This year I’m a production intern on Astronome. I’m here to work, listen and watch, paying assiduous attention to what’s going on around me. Sitting on the back riser taking blocking notes, I watch hour after hour of rehearsals. I have listened to Richard muse, joke, direct, explore, question, change, solve, think out loud, accommodate, and become (occasionally) a little irritated. I see the same sequences repeated, amended, replaced, cut and sometimes reinstated. I wait as Richard goes back over each light cue, changing this light, lowering this level, cutting this one, adding it back in, reprogramming an entire series, removing one light from the entire show. I see props and set elements added, cut, and redone with tassels, jewels, stripes, scribbled words, veils, feathers and lots of Hebrew letters. He will try anything.
As Richard works, I see a world in which the steady spinning of stimuli is driven by curiosity and a relentless drive to break free from the strands of automatic behavior we each carry from all the Everybodies we’ve assimilated. That “Everybody” is our particular assemblage of right/wrong, do/don’t do, is/isn’t, should/shouldn’t, cause/effect messages we’ve picked up. It is the series of lenses that have been placed in front of us and that we unconsciously view the world through. Take one away, the world looks very different, because these lenses distort what we see. Richard’s barrage of sensory stimulation is a whirling top of possibilities, a collection of mindfully placed doorways to an alternative view, and an attempt – perhaps an offering – to remove one or more of those lenses. In rehearsal Richard challenges us. “Everything you’ve been taught is a lie” he tells us with a resigning smile.
It does occur to me that the surest way out of compulsive, habitual, unconscious thoughts and beliefs - the lenses we unconsciously carry - is the capacity to exist in the moment. Lucidity, self-possession, awareness - whatever your language - - - if you can see what is right here in front of you, you are in one hell of a position to take in and respond to your life.
The rhythms, blocking and aesthetic strategies of Richard’s plays, and his process of creating, present an opportunity for the audience and the cast and crew to do this. The importance is of this moment. There is no past or future in Richard’s timeline. There is now, immediacy. If a performer can’t do something, he changes the action to accommodate the performer’s limitations. If there is an error in the set, he might just work with it. Most surprising to me is that he continually lays out relationships between performers, and between the performers and the props and set, but the relationships do not carry forward. They have no past or future. They do not link together through time. There is no “arc.”
“When he goes down that hole, you’re looking at him and think, “That bastard, what the fuck is he doing now? And you have to go over now.”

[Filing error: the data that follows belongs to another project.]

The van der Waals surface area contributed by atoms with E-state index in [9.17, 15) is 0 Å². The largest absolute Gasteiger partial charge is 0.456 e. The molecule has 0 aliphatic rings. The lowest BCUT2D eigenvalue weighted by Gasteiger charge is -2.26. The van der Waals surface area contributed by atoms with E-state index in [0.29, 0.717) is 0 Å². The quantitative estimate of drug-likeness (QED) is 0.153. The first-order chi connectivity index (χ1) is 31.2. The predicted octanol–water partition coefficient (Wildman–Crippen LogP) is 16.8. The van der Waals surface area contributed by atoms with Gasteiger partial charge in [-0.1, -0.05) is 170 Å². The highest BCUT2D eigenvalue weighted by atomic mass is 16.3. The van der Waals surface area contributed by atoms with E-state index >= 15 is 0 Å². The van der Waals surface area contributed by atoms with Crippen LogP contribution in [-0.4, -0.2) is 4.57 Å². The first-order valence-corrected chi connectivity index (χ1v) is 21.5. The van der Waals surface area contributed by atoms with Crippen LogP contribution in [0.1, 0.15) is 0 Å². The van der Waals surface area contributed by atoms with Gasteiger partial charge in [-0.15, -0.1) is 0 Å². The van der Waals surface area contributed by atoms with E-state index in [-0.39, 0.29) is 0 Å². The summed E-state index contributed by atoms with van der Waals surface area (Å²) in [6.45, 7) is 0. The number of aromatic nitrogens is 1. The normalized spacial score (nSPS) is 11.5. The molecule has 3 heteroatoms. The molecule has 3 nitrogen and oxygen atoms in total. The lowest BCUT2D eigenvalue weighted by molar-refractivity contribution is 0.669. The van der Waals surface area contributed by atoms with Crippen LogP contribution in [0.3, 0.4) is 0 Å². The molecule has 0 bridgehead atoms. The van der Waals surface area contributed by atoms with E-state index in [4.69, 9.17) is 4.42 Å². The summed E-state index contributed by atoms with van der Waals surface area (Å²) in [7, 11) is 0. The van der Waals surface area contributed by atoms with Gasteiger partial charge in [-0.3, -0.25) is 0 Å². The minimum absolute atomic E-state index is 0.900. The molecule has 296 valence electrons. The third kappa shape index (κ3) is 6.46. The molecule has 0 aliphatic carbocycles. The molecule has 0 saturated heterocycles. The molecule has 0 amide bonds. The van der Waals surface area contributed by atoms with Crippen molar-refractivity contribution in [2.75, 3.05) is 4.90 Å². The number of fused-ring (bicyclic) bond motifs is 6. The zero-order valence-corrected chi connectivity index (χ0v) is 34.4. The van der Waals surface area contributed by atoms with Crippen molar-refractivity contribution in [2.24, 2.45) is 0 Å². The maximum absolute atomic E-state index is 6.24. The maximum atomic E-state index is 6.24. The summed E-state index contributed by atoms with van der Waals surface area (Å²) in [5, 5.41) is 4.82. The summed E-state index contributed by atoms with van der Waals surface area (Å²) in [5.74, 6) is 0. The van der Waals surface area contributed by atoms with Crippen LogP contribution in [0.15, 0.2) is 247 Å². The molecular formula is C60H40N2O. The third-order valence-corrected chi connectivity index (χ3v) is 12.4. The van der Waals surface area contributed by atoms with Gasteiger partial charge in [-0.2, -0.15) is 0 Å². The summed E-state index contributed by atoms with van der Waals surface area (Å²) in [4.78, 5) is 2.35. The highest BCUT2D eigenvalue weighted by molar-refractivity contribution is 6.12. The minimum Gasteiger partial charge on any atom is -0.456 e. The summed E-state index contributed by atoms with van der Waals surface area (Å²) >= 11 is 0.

“When she comes on with the pillow, you know she’s going to hit him with it, but that thing he just did to you felt nice, so take the pillow away. You don’t want her to hit him.”
“Look at her pomegranate for just a minute, then look back at your egg. Eggs are better than pomegranates.”
“Only spin it three times. You look at him and you are so appalled by what he’s doing. You think, “He’s an ignorant Midwesterner” and you have to get your object away from him, so cross to the other side of the stage quickly.”
“You look at the pole and think, is this what I want to spend the night with? No. Then turn to the wall and think, I want to go to that honeymoon suite behind this door. But when you walk you hit the wall because the door is gone. So turn back to the pole and think, well, I can spend the night with this. But collapse a little. It should be poignant.”
When the next action comes, the relationship is over and the characters/performers have moved on. The man who went down the hole is no longer a bastard. The nice thing that stops one woman from letting another hit the man with the pillow is gone. Eggs and pomegranates, and whatever rivalry existed has disappeared. The “ignorant Midwesterner” is now someone to shake hands with. The pole is just a pole.
The more time I spend in rehearsal watching and listening to Richard, the stronger this thought settles into my lap each morning: I trust the mind this material comes from. Whether I think I understand what’s going on onstage or not, whether the actions or props intrigue or discomfort me, I can sit back, let go and take it in. Something happens. My heart melts. I laugh. I am repulsed then alarmed. My responses don’t always make sense to me. Sometimes I feel uncomfortable with them – I should feel something else, not this. I have to let myself go to a place where I know nothing in order to let Richard's vision in. I have to let go of my past and become fully present, and then I am mesmerized by the blur of activity. I am in the middle of my own stimulus filtering system.
You have an opportunity in a Richard Foreman show to glimpse into what you let in and what you block out. If you must try to understand what you see in his current plays, as I sometimes feel compulsively compelled to do, remember this: lots of what you see on stage has no specific meaning. Lots of what you see are variations on a theme. Somewhere inside that is Richard’s vision, whatever it is that lives inside his head. The rest is you. Pay attention by getting lost in the visceral, sensory experience and face what comes up.
Leah Herman is a performer, teacher, writer, and Production Intern on ASTRONOME.